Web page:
Dr. Abhishek Mandal, Ph.D.

CEO, Vision Science Academy, London, United Kingdom


Vision Science Academy Exclusive

The interaction between electromagnetic phenomena and visual processes is becoming widely debated in the domain of quantum mechanics. The latter is defined as a branch of physics which deals with the interplay between the basic building blocks of light i.e., photons, and matter i.e., atoms and subatomic particles. These electromagnetic particles fall on the retina and are readily detected by photoreceptors which convert these electromagnetic radiations into neuronal signals. This instance offers a unique insight into the nano-bio interface (Chakravarthi et al., 2008).

This article provides an overview of the biological phenomena which illustrate the mutual relationship between the fields of vision and quantum mechanics.

Photoreceptors in the Retina

The retinal photoreceptors include rods and cones where the former is specialised in the detection of dim light and the latter are responsible for detecting coloured aspects of visual fields. Three different types of cone cells are capable of detecting unique wavelengths of light, and their combined output constitutes our sense of colour vision in the brain.

The human retina has the ability to detect light signals comprising of single photons. The photoreceptors capture photons and convert these electromagnetic radiations into electrical and chemical signals. The outer segment of rod photoreceptors comprises of disc membranes which are loaded with the photosensitive pigment molecules known as rhodopsin. The rhodopsin molecule consists of a protein, opsin, which forms a bond with retinal, a molecular analogue of vitamin A.

In the resting state, 11-cis retinal binds with the opsin to constitute rhodopsin and hence, the neuronal cells of the retina remain depolarised. Upon the striking of photons, 11-cis retinal undergoes transformation into its counterpart i.e., all-trans retinal. This conversion initiates a cascade of chemical transformations in the rhodopsin molecule which culminates in the formation of metarhodopsin II. The latter triggers the activation of transducin molecules, which is implicated in hyperpolarisation and thereby, activation of the retinal neurons. This generates an electrical signal which is relayed to the brain’s visual area through the optic nerve (Sia et al., 2014).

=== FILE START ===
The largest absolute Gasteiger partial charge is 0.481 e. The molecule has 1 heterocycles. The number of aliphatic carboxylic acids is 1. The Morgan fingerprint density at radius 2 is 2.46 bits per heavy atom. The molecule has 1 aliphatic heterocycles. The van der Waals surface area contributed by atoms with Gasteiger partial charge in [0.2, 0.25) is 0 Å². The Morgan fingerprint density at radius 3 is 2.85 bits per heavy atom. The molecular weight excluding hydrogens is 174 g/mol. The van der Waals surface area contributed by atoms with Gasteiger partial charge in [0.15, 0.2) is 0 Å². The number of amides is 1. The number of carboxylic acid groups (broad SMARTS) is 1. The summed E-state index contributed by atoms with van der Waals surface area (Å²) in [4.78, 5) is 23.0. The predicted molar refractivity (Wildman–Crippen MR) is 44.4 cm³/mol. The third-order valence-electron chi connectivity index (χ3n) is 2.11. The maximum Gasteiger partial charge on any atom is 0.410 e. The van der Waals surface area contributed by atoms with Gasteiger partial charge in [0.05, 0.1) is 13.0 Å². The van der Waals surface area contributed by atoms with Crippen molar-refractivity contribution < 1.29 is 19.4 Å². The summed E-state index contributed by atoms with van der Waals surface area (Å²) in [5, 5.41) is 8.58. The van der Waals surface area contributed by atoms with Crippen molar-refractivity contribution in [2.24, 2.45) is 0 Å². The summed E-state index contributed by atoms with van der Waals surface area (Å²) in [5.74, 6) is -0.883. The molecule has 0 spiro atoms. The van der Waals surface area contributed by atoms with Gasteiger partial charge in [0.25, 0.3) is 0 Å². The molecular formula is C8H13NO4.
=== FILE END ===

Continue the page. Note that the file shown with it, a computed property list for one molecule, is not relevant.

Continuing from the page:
Magnetoreception in Birds

Interestingly, light-sensitive chemicals have been localised within the photoreceptors found inside the birds’ eyes which are termed as cryptochromes. These chemicals absorb light and play a pivotal role in sensing directions through the detection of magnetic fields during migratory bird flights. This process is termed as magnetoreception (Mazzoccoli, 2022; Wiltschko & Wiltschko, 2019).

Photoreceptors and Circadian Rhythm

Photoreceptors play a crucial role in regulating the internal biological clock of an individual that controls a series of physiological processes, including sleep-wake cycles, endocrine functions, and thermoregulation. Photonic signals corresponding to blue wavelength are detected by a specialised group of ganglion cells located inside the retina. These cells contain a counterpart of rhodopsin called melanopsin which is only responsive to the blue wavelength of light. These retinal ganglion cells then project their output signals directly into the suprachiasmatic nucleus of the hypothalamus which constitutes the primary centre responsible for the regulation of sleep-wake cycle (Mazzoccoli, 2022).

Quantum properties in Vision

Quantum superposition and coherence are examples of quantum properties which are associated with visual processes. Quantum superposition refers to the simultaneous existence of different states of a quantum system while the phenomenon of quantum coherence also explores the relationship between different quantum phases. These properties have shown to increase the overall sensitivity of retinal vision at the molecular level (Khoshbin-e-Khoshnazar, 2014; Sia et al., 2014).

While the article highlights a few classical examples of the nano-bio interface, it is noteworthy that the exact significance of quantum effects in biological systems is currently a topic of ongoing research. Further detailed investigations are required to fully interpret the role of quantum mechanics in complex biological systems.



Chakravarthi, R., Rajagopal, A., & A R, U. D. (2008). Quantum Mechanical Basis of Vision.

Khoshbin-e-Khoshnazar, M. (2014). Quantum superposition in the retina: evidences and proposals. NeuroQuantology, 12(1).

Mazzoccoli, G. (2022). Chronobiology Meets Quantum Biology: A New Paradigm Overlooking the Horizon? [Review].       Frontiers in Physiology, 13. https://doi.org/10.3389/fphys.2022.892582

Sia, P. I., Luiten, A. N., Stace, T. M., Wood, J. P., & Casson, R. J. (2014). Quantum biology of the retina. Clinical & Experimental       Ophthalmology, 42(6), 582-589. https://doi.org/https://doi.org/10.1111/ceo.12373

Wiltschko, R., & Wiltschko, W. (2019). Magnetoreception in birds. Journal of the Royal Society Interface, 16(158), 20190295.